Manvel Humphrey Davis (April 7, 1891 – February 10, 1959) was a member of the Missouri House of Representatives and Missouri State Senate. Davis, a Republican, challenged Harry S. Truman in the United States Senate elections, 1940 for re-election after the collapse of the big city machine of Truman’s patron Tom Pendergast.
Truman had squeaked through the Democratic primary when his opponents Lloyd Stark and Maurice Milligan who had campaigned against Pendergast both entered the race splitting the anti-Pendergast vote (the two combined had more votes than Truman).
During the General Election Truman was named Grand Master (Masonic) of the Grand Lodge of Freemasonry in Missouri in September 1940.
Truman was to say later that the election to become Grand Master was to be the deciding factor in the election over Davis:
I had a Catholic friend in St. Louis by the name of James E. Wade. He attended a meeting [where] Davis made his usual charges. Forrest Donnell, who afterwards became [Republican] Governor and Senator, was speaking from the same platform. Donnell was just behind me in the Grand Lodge line and would be Grand Master in a year or two.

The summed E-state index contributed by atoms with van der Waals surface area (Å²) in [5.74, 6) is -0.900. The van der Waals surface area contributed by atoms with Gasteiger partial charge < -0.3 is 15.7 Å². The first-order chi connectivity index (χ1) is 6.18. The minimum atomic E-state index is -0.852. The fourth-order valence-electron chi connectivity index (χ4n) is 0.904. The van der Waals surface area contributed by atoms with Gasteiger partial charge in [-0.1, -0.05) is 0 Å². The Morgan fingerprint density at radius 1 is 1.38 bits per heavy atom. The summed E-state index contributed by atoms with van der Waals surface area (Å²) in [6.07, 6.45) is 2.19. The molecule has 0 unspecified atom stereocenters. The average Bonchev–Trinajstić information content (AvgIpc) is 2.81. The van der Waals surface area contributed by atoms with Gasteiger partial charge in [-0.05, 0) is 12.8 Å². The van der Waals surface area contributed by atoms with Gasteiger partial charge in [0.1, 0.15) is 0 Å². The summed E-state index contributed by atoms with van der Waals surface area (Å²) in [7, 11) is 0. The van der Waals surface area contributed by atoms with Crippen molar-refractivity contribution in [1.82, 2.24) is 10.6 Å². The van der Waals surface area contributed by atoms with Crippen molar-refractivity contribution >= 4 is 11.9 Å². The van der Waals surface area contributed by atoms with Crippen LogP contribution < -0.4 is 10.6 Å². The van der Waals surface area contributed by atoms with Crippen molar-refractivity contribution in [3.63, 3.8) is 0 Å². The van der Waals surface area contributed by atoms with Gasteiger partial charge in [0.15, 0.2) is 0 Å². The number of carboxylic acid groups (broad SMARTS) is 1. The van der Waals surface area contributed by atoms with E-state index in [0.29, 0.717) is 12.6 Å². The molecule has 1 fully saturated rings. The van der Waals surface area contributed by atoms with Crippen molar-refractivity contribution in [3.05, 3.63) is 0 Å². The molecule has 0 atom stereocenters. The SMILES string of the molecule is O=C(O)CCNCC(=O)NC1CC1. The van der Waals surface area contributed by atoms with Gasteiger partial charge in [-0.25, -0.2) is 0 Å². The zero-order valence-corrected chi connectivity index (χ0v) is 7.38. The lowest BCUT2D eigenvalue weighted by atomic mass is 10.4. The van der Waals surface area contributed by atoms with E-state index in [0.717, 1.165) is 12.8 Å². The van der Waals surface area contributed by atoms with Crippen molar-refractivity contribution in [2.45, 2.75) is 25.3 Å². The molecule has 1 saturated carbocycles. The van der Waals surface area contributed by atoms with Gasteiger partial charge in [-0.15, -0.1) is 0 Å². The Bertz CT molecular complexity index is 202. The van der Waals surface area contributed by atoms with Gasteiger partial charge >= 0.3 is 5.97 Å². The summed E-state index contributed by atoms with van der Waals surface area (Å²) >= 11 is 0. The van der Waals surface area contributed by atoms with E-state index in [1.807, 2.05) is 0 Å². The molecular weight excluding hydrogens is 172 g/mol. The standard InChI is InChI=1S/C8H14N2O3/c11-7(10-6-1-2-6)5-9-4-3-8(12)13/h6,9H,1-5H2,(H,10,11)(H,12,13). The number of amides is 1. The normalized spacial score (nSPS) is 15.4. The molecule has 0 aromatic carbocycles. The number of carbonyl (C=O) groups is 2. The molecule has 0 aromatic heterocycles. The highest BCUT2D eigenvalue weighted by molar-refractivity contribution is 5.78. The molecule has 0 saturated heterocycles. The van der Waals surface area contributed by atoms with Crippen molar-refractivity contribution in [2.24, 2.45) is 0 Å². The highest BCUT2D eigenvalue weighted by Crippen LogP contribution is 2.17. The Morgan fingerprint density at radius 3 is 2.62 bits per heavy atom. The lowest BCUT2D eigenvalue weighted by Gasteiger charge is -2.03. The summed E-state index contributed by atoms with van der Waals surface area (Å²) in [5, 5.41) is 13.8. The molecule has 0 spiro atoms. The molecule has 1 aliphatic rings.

So Jim Wade went up to him . . . and asked him if I could be the low sort of fellow that Davis charged and still be Grand Master of Masons of Missouri. Mr. Donnell said: 'No, Jim, he could not.' That ruined Mr. Davis—I won by 276,000 votes (or just 51.2% of the vote to Manvel's 48.7%)
Davis was born in Greensburg, Kansas. He died in Kansas City, Kansas and is buried in Mount Washington Cemetery in Kansas City.